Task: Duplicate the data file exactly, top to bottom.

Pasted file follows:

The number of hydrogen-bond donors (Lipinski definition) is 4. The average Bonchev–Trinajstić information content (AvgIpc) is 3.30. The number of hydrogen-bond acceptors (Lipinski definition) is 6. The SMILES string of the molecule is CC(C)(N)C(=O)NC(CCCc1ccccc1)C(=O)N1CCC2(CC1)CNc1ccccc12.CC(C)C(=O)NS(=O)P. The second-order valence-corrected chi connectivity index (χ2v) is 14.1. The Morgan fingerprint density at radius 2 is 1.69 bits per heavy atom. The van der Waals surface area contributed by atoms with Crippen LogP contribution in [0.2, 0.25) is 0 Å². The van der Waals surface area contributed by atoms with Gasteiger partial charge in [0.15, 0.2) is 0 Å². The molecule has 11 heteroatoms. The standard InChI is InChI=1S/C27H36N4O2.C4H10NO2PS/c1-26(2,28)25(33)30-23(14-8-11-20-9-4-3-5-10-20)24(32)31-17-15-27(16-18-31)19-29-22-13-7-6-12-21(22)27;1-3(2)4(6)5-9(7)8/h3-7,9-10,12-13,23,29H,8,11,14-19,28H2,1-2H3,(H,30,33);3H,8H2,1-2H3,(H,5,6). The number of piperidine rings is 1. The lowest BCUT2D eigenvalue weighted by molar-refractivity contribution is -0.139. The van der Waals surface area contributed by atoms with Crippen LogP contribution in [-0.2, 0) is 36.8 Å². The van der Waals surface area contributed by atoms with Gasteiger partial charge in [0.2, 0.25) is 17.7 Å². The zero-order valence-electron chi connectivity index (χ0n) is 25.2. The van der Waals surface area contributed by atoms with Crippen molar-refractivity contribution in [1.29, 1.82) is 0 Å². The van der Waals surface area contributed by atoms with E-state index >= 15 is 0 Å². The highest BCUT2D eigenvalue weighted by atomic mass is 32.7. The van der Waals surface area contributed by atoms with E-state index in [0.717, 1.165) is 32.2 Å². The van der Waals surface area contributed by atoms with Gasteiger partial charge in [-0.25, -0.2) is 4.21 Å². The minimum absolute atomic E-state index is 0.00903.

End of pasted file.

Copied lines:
The number of hydrogen-bond donors (Lipinski definition) is 4. The average Bonchev–Trinajstić information content (AvgIpc) is 3.30. The number of hydrogen-bond acceptors (Lipinski definition) is 6. The SMILES string of the molecule is CC(C)(N)C(=O)NC(CCCc1ccccc1)C(=O)N1CCC2(CC1)CNc1ccccc12.CC(C)C(=O)NS(=O)P. The second-order valence-corrected chi connectivity index (χ2v) is 14.1. The Morgan fingerprint density at radius 2 is 1.69 bits per heavy atom. The van der Waals surface area contributed by atoms with Crippen LogP contribution in [0.2, 0.25) is 0 Å². The van der Waals surface area contributed by atoms with Gasteiger partial charge in [0.15, 0.2) is 0 Å². The molecule has 11 heteroatoms. The standard InChI is InChI=1S/C27H36N4O2.C4H10NO2PS/c1-26(2,28)25(33)30-23(14-8-11-20-9-4-3-5-10-20)24(32)31-17-15-27(16-18-31)19-29-22-13-7-6-12-21(22)27;1-3(2)4(6)5-9(7)8/h3-7,9-10,12-13,23,29H,8,11,14-19,28H2,1-2H3,(H,30,33);3H,8H2,1-2H3,(H,5,6). The number of piperidine rings is 1. The lowest BCUT2D eigenvalue weighted by molar-refractivity contribution is -0.139. The van der Waals surface area contributed by atoms with Crippen LogP contribution in [-0.2, 0) is 36.8 Å². The van der Waals surface area contributed by atoms with Gasteiger partial charge in [0.2, 0.25) is 17.7 Å². The zero-order valence-electron chi connectivity index (χ0n) is 25.2. The van der Waals surface area contributed by atoms with Crippen molar-refractivity contribution in [1.29, 1.82) is 0 Å². The van der Waals surface area contributed by atoms with E-state index >= 15 is 0 Å². The highest BCUT2D eigenvalue weighted by atomic mass is 32.7. The van der Waals surface area contributed by atoms with E-state index in [0.717, 1.165) is 32.2 Å². The van der Waals surface area contributed by atoms with Gasteiger partial charge in [-0.25, -0.2) is 4.21 Å². The minimum absolute atomic E-state index is 0.00903.